I am well aware of this alternative. Unfortunately this isn't a possibility for me. I have to access Linux functions such as fork() and exec(), which expect C-style strings, in a C++ program. I have managed to make some workarounds for it, such as using std::vector<std::string> to store a buffer (to be passed as the "argv" parameter in exec(), to which I then perform a std::transform() on to convert it to a std::vector<const char*>, which I then take and perform a const_cast on it after retrieving the raw buffer using the std::vector::data() member function order to pass it as an an argument to exec. Obviously, this is a very messy solution.
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#include <iostream>
#include <vector>
#include <string>
#include <unistd.h>

void my_exec(std::vector<std::string>& v)
{
    std::vector<char*> w;
    for (auto& s: v) w.push_back(s.data());
    w.push_back(nullptr);
    execvp(w[0], w.data());
}

int main()
{
    std::vector<std::string> v { "ls", "-l" };
    my_exec(v);
}

I have to access Linux functions such as fork() and exec(), which expect C-style strings, in a C++ program.


std::string has .c_str() which returns a C-style null-terminated string.

See http://www.cplusplus.com/reference/string/string/c_str/
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@seeplus:
The .c_str() returns a pointer and that is what started this thread.

@dutch:
 In function 'void my_exec(std::vector<std::basic_string<char> >&)':
9:41: error: invalid conversion from 'const char*' to 'std::vector<char*>::value_type {aka char*}' [-fpermissive]

One can add explicit cast:
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for (auto& s: v)
  w.push_back( const_cast<char*>(s.data()) );



There are many compilers that support C++ standards to varying level. GCC supports more than one C++ standard (with and without GNU extensions). Each version of GCC has some standard as default, but can be told (the -std= option) to use different standard. Hence (default) behaviour can differ.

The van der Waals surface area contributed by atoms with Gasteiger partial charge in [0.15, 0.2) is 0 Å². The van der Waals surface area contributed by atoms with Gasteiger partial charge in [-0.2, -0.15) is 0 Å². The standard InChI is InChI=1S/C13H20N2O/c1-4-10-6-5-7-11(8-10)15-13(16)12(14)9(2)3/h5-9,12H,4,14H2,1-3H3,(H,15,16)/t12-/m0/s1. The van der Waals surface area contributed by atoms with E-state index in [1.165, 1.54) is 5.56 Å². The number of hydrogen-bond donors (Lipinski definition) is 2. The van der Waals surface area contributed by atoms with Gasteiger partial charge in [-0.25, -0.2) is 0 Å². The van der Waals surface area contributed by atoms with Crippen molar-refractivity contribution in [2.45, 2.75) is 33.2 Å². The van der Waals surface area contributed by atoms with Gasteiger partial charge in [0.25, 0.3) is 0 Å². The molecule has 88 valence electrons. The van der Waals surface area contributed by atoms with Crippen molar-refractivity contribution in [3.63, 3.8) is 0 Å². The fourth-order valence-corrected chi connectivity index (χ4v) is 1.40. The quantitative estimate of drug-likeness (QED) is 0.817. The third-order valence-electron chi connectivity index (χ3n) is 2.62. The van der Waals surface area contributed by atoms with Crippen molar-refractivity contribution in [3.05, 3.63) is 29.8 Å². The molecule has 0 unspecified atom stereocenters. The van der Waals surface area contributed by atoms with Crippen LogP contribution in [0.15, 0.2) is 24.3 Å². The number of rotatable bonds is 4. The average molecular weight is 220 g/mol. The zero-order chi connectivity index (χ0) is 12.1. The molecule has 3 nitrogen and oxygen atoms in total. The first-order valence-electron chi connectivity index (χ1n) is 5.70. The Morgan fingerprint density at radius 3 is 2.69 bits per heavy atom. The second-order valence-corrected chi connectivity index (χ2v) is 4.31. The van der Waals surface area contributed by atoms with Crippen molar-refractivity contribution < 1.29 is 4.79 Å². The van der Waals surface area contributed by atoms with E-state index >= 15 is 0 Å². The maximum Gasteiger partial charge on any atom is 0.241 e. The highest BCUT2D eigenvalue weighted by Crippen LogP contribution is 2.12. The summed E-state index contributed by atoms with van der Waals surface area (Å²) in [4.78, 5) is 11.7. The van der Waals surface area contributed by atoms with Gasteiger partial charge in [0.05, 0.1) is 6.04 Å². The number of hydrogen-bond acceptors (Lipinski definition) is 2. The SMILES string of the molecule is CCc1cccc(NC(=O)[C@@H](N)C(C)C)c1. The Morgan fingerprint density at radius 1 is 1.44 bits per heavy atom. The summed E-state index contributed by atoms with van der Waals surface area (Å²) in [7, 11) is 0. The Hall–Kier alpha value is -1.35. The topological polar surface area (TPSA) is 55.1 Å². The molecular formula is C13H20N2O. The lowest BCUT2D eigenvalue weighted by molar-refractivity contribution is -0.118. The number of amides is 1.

Pre-C++11 was less specific about the .c_str() / .data().
The .c_str() returns a pointer and that is what started this thread.


The OP was regarding vector of pointers, not passing arguments to functions.

@dutch Shouldn't the second param to execvp be the address of the second element of w - not the first as that's the command? Also .data() does not guarantee that the returned array is null-terminated.

For VS,

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#include <iostream>
#include <vector>
#include <string>
#include <process.h>

void my_exec(std::vector<std::string>& v)
{
	std::vector<const char*> w;

	for (const auto& s : v)
		w.push_back(s.c_str());

	w.push_back(nullptr);
	_execvp(w[0], &w[1]);
}

int main()
{
	std::vector<std::string> v {"ls", "-l", "-no"};
	my_exec(v);
}


@keskiverto, I compiled as c++17 with full warnings (as usual) with g++ 9.3, and for whatever reason it worked, although it won't compile as c++11 or c++14.

seeplus wrote:
Shouldn't the second param to execvp be the address of the second element of w

No, the first argument is also the command. It just lets the program know what filename it was started with.
Also, your code will not compile for me, no matter what standard I choose.
Clearly this is fiddly business. :-)
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VS uses _execvp() rather than execvp()......

OK. For the program test12:

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#include <iostream>

int main(int argc, char* argv[])
{
	std::cout << '\n';

	for (int i = 0; i < argc; ++i)
		std::cout << i << "  " << argv[i] << '\n';
}


which just displays the arguments.

And for test64:

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#include <iostream>
#include <vector>
#include <string>
#include <process.h>

void my_exec(const std::vector<std::string>& v)
{
	std::vector<const char*> w;

	for (const auto& s : v)
		w.push_back(s.c_str());

	w.push_back(nullptr);
	_execvp(w[0], w.data());
}

int main()
{
	const std::vector<std::string> v {"test12", "a1", "a2"};

	my_exec(v);
}


which gives:


c:\MyProgs>test64

c:\MyProgs>
0  test12
1  a1
2  a2

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> I compiled as c++17 with full warnings (as usual) with g++ 9.3, and for whatever reason it worked,
> although it won't compile as c++11 or c++14.

The non-cost overload for std::basic_string<>::data() was not there prior to C++17.
https://en.cppreference.com/w/cpp/string/basic_string/data
VS uses _execvp() rather than execvp()......

obviously I changed that......

And, what, your test proves my point???
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It was just meant to highlight that _exec??() is used with VS rather than exec??() and to show it working with VS.

:) :)